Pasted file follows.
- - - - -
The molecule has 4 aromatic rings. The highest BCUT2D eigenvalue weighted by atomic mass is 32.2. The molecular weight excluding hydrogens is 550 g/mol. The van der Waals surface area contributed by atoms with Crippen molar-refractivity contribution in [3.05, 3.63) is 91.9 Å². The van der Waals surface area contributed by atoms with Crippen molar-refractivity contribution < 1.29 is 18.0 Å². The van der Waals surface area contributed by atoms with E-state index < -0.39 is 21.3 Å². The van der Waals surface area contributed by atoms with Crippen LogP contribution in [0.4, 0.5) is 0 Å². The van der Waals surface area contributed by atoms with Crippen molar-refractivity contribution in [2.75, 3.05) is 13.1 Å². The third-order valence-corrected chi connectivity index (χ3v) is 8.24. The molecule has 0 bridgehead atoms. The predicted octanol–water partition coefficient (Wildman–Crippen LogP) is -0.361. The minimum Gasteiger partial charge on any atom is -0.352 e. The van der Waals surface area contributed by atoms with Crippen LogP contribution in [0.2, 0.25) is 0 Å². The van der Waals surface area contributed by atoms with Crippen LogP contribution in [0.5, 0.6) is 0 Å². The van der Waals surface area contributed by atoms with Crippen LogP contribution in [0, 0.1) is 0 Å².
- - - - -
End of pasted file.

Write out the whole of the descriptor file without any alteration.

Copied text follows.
The molecule has 4 aromatic rings. The highest BCUT2D eigenvalue weighted by atomic mass is 32.2. The molecular weight excluding hydrogens is 550 g/mol. The van der Waals surface area contributed by atoms with Crippen molar-refractivity contribution in [3.05, 3.63) is 91.9 Å². The van der Waals surface area contributed by atoms with Crippen molar-refractivity contribution < 1.29 is 18.0 Å². The van der Waals surface area contributed by atoms with E-state index < -0.39 is 21.3 Å². The van der Waals surface area contributed by atoms with Crippen LogP contribution in [0.4, 0.5) is 0 Å². The van der Waals surface area contributed by atoms with Crippen molar-refractivity contribution in [2.75, 3.05) is 13.1 Å². The third-order valence-corrected chi connectivity index (χ3v) is 8.24. The molecule has 0 bridgehead atoms. The predicted octanol–water partition coefficient (Wildman–Crippen LogP) is -0.361. The minimum Gasteiger partial charge on any atom is -0.352 e. The van der Waals surface area contributed by atoms with Crippen LogP contribution in [0.2, 0.25) is 0 Å². The van der Waals surface area contributed by atoms with Crippen LogP contribution in [0.5, 0.6) is 0 Å². The van der Waals surface area contributed by atoms with Crippen LogP contribution in [0, 0.1) is 0 Å².